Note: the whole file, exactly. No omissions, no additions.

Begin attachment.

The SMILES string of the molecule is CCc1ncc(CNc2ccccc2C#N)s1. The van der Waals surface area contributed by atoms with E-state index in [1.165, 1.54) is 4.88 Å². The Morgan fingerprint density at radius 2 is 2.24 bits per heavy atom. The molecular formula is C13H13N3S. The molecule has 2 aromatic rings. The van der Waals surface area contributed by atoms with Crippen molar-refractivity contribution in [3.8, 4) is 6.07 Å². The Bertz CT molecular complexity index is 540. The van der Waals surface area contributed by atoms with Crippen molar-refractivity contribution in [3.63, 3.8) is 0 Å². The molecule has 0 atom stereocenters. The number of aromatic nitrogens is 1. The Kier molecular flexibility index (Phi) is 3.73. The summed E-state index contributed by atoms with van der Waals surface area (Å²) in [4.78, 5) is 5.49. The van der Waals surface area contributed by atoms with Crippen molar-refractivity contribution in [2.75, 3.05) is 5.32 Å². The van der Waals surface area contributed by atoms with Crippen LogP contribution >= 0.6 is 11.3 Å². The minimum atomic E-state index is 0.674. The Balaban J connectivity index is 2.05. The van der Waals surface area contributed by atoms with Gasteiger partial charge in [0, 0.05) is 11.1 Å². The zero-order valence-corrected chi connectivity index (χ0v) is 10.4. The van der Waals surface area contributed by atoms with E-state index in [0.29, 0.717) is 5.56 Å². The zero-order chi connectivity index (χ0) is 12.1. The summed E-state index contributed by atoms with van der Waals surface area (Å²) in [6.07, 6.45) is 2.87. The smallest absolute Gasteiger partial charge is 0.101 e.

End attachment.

The SMILES string of the molecule is CCc1ncc(CNc2ccccc2C#N)s1. The van der Waals surface area contributed by atoms with E-state index in [1.165, 1.54) is 4.88 Å². The Morgan fingerprint density at radius 2 is 2.24 bits per heavy atom. The molecular formula is C13H13N3S. The molecule has 2 aromatic rings. The van der Waals surface area contributed by atoms with Crippen molar-refractivity contribution in [3.8, 4) is 6.07 Å². The Bertz CT molecular complexity index is 540. The van der Waals surface area contributed by atoms with Crippen molar-refractivity contribution in [3.63, 3.8) is 0 Å². The molecule has 0 atom stereocenters. The number of aromatic nitrogens is 1. The Kier molecular flexibility index (Phi) is 3.73. The summed E-state index contributed by atoms with van der Waals surface area (Å²) in [4.78, 5) is 5.49. The van der Waals surface area contributed by atoms with Crippen molar-refractivity contribution in [2.75, 3.05) is 5.32 Å². The van der Waals surface area contributed by atoms with Crippen LogP contribution >= 0.6 is 11.3 Å². The minimum atomic E-state index is 0.674. The Balaban J connectivity index is 2.05. The van der Waals surface area contributed by atoms with Gasteiger partial charge in [0, 0.05) is 11.1 Å². The zero-order valence-corrected chi connectivity index (χ0v) is 10.4. The van der Waals surface area contributed by atoms with E-state index in [0.29, 0.717) is 5.56 Å². The zero-order chi connectivity index (χ0) is 12.1. The summed E-state index contributed by atoms with van der Waals surface area (Å²) in [6.07, 6.45) is 2.87. The smallest absolute Gasteiger partial charge is 0.101 e.